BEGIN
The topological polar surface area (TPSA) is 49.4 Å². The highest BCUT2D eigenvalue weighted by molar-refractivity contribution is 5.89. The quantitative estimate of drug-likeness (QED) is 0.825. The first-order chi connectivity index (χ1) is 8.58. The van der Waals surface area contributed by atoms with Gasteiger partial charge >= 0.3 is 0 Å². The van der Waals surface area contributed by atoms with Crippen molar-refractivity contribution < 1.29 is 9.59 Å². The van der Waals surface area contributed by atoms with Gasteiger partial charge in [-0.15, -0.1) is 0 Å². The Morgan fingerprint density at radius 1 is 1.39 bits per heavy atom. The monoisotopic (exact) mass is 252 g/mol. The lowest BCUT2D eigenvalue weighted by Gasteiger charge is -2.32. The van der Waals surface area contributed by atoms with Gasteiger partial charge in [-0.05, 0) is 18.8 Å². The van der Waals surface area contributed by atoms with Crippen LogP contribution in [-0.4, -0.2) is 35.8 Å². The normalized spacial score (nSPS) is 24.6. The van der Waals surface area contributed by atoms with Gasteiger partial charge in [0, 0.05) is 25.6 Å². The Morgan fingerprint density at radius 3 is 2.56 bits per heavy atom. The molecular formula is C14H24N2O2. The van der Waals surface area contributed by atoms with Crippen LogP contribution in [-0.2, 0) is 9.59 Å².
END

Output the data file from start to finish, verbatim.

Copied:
The topological polar surface area (TPSA) is 49.4 Å². The highest BCUT2D eigenvalue weighted by molar-refractivity contribution is 5.89. The quantitative estimate of drug-likeness (QED) is 0.825. The first-order chi connectivity index (χ1) is 8.58. The van der Waals surface area contributed by atoms with Gasteiger partial charge >= 0.3 is 0 Å². The van der Waals surface area contributed by atoms with Crippen molar-refractivity contribution < 1.29 is 9.59 Å². The van der Waals surface area contributed by atoms with Gasteiger partial charge in [-0.15, -0.1) is 0 Å². The Morgan fingerprint density at radius 1 is 1.39 bits per heavy atom. The monoisotopic (exact) mass is 252 g/mol. The lowest BCUT2D eigenvalue weighted by Gasteiger charge is -2.32. The van der Waals surface area contributed by atoms with Gasteiger partial charge in [-0.05, 0) is 18.8 Å². The van der Waals surface area contributed by atoms with Crippen LogP contribution in [-0.4, -0.2) is 35.8 Å². The normalized spacial score (nSPS) is 24.6. The van der Waals surface area contributed by atoms with Gasteiger partial charge in [0, 0.05) is 25.6 Å². The Morgan fingerprint density at radius 3 is 2.56 bits per heavy atom. The molecular formula is C14H24N2O2. The van der Waals surface area contributed by atoms with Crippen LogP contribution in [-0.2, 0) is 9.59 Å².